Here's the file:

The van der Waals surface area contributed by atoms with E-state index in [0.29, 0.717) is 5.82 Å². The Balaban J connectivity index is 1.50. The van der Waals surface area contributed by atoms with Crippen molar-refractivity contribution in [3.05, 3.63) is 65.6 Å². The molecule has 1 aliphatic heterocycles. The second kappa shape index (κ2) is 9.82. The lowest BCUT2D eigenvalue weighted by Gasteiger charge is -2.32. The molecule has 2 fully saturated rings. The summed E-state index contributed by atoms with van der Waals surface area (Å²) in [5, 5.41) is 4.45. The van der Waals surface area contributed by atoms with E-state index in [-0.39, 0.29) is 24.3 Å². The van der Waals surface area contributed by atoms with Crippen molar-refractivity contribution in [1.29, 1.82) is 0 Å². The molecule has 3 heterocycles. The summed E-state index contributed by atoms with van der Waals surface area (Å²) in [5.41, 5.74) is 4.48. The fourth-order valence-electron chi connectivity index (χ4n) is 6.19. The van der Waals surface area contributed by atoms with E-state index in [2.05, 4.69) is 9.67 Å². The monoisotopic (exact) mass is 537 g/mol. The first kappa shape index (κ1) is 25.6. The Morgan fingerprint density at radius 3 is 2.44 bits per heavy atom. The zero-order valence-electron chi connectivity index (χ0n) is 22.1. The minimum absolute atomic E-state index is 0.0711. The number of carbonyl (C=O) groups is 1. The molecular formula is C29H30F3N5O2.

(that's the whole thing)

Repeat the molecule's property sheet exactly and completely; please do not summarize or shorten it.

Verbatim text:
The van der Waals surface area contributed by atoms with E-state index in [0.29, 0.717) is 5.82 Å². The Balaban J connectivity index is 1.50. The van der Waals surface area contributed by atoms with Crippen molar-refractivity contribution in [3.05, 3.63) is 65.6 Å². The molecule has 1 aliphatic heterocycles. The second kappa shape index (κ2) is 9.82. The lowest BCUT2D eigenvalue weighted by Gasteiger charge is -2.32. The molecule has 2 fully saturated rings. The summed E-state index contributed by atoms with van der Waals surface area (Å²) in [5, 5.41) is 4.45. The van der Waals surface area contributed by atoms with E-state index in [-0.39, 0.29) is 24.3 Å². The van der Waals surface area contributed by atoms with Crippen molar-refractivity contribution in [1.29, 1.82) is 0 Å². The molecule has 3 heterocycles. The summed E-state index contributed by atoms with van der Waals surface area (Å²) in [5.41, 5.74) is 4.48. The fourth-order valence-electron chi connectivity index (χ4n) is 6.19. The van der Waals surface area contributed by atoms with E-state index in [2.05, 4.69) is 9.67 Å². The monoisotopic (exact) mass is 537 g/mol. The first kappa shape index (κ1) is 25.6. The Morgan fingerprint density at radius 3 is 2.44 bits per heavy atom. The zero-order valence-electron chi connectivity index (χ0n) is 22.1. The minimum absolute atomic E-state index is 0.0711. The number of carbonyl (C=O) groups is 1. The molecular formula is C29H30F3N5O2.